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Re: A proposal for simplify XML text editing and subsequent pr

  • From: Philip Fearon <pgfearo@googlemail.com>
  • To: xml-dev@lists.xml.org
  • Date: Sun, 21 Aug 2011 08:35:58 +0100

Re:  A proposal for simplify XML text editing and subsequent pr
> Seems a reasonable approach for a GUI for new data.

Depending on your precise definition for a GUI, perhaps this proposal
could still work in predominantly keyboard-driven text-only interfaces
(hopefully it's Ok to mention emacs and vi)? For such text-only tools
where there's no adjustable left-margin as such, I would hope it's
possible to emulate this behavior using padding characters but
tracking them continuously as they're inserted by the tool and
protecting them so that they can be stripped safely (knowing that the
user didn't type these characters) when the XML is saved, so to all
intents and purposes they never existed. I haven't tried this, and I'm
far from certain that users of this type of tool would even welcome

> What about XML that was already indented? You couldn't strip out the
> indenting text (unlress you had some awarenesss of the structure, such as a
> schema) so you would get double indents or mixed indents?  Or does the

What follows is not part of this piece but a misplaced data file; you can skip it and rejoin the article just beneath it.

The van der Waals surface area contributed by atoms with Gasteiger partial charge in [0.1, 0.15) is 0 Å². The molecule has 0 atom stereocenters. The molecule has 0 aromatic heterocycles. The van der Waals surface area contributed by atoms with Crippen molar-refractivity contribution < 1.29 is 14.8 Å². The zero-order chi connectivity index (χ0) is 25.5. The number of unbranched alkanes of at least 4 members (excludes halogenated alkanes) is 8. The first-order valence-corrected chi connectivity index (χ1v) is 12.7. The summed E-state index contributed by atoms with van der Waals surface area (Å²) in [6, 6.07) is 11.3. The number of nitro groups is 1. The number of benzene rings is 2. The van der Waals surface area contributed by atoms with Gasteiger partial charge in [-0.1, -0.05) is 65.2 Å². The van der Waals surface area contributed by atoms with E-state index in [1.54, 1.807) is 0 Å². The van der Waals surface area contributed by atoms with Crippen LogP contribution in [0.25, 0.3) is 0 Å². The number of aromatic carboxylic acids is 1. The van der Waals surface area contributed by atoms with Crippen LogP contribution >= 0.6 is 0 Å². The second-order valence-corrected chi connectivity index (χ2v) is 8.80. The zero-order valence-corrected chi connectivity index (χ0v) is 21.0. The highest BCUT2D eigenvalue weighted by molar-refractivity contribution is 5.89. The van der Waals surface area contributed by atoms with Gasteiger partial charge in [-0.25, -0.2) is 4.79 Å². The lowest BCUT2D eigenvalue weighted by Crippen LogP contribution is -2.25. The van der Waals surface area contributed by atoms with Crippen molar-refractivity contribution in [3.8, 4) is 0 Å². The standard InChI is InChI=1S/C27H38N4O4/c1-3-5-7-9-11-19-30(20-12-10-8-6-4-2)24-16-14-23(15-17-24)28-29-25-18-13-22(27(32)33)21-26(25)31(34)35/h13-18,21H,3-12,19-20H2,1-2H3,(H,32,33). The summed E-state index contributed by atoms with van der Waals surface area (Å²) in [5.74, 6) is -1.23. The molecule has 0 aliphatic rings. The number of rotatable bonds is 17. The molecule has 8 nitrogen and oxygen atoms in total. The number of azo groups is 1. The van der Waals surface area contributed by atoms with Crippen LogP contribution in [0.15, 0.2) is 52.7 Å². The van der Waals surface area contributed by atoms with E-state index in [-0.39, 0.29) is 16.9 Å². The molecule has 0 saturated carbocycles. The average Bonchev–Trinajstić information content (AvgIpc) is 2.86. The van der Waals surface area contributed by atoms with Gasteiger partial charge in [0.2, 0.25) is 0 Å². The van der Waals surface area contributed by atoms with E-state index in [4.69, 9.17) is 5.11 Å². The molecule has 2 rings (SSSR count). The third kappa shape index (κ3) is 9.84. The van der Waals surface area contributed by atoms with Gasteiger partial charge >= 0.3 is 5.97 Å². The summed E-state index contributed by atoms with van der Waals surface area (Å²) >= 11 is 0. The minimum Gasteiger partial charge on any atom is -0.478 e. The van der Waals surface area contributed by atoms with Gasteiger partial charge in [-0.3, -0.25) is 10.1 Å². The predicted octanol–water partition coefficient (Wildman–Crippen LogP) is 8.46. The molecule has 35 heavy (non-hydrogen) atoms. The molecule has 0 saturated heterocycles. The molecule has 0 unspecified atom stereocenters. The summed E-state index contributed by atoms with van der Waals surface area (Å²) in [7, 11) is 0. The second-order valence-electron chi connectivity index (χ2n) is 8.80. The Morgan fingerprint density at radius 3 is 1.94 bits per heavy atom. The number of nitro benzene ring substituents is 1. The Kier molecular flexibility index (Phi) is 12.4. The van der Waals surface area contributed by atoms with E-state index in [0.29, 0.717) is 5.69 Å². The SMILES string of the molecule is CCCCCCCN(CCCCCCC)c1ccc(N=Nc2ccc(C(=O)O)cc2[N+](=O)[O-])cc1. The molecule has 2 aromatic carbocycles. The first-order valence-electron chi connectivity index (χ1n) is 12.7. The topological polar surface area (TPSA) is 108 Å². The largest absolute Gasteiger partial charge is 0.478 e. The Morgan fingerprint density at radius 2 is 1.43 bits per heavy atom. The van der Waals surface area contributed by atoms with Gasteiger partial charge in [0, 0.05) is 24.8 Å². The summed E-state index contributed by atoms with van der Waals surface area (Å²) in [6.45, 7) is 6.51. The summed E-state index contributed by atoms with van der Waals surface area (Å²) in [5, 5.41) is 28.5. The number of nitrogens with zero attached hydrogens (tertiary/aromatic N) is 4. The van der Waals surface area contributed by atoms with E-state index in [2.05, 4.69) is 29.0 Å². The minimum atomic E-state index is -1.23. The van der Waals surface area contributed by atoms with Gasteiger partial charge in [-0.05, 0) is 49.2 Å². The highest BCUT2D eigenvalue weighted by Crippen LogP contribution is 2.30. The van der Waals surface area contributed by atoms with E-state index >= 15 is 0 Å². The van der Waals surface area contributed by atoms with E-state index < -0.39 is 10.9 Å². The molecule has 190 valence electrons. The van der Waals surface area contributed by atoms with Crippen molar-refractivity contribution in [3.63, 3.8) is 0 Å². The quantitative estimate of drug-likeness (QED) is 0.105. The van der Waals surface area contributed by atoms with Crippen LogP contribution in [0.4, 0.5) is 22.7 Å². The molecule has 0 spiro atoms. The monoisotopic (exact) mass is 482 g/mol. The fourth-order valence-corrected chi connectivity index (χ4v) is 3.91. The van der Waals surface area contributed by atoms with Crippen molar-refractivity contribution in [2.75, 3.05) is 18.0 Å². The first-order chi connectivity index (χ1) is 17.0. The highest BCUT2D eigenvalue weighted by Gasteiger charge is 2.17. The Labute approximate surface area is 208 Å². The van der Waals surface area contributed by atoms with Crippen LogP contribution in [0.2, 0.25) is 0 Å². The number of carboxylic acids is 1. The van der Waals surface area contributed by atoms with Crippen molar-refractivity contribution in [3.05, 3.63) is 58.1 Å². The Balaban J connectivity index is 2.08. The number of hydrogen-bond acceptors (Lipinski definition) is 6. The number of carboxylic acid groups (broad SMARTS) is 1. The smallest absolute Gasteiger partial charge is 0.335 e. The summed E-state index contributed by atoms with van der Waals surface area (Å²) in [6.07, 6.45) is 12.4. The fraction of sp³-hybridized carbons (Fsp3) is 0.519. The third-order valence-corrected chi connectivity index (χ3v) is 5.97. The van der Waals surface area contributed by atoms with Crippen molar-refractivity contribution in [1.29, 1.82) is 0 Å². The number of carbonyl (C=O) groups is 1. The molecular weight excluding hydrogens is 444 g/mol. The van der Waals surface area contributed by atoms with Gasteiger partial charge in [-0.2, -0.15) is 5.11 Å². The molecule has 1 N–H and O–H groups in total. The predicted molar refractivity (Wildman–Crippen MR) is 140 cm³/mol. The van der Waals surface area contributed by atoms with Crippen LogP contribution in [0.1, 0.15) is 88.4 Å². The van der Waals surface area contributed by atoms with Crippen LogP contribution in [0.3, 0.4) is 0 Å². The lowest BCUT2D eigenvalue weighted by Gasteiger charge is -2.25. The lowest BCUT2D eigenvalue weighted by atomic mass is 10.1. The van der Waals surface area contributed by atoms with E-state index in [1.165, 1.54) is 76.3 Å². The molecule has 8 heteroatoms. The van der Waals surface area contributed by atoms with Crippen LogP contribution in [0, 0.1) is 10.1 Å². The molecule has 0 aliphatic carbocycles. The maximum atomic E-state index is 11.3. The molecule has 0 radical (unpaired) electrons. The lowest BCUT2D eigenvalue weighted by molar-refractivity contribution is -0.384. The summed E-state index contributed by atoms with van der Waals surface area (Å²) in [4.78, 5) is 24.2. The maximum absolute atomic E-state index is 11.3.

> editor operate line-by line to know which lines are diplayed indented and
> which use the incoming XML whitespace indentation?

The latter. The editor should operate line-by-line to assess whether
the whitespace is indentation or significant content. The indentation
characters on preceding lines, combined with the current XML context
are normally sufficient to provide a reasonable assessment as to what
leading whitespace can be safely removed, even without a schema.
Consider also that, without a schema, pretty-print features in
existing tools, which insert indentation characters into non-formatted
XML, don't have the luxury of the 'information' that padding
characters themselves provide.

The approach I've taken initially only scans the first few lines
following the document element (ignoring comments etc.), to check
whether padding characters have been used. If it's established that
the XML is 'clean' of padding then no further attempts are made to
trim whitespace that appears to be padding further into the document,
reducing what is already a small error risk to nil. Options exist to
force extra trimming for selected text later on, after the XML is
loaded. All text pasted or dropped into the XML editor from an
external source is also treated in this way, text from internal
clipboard operations isn't touched, except for leading and trailing
line-feeds, which may be trimmed if there are already line-feeds at
the target position.

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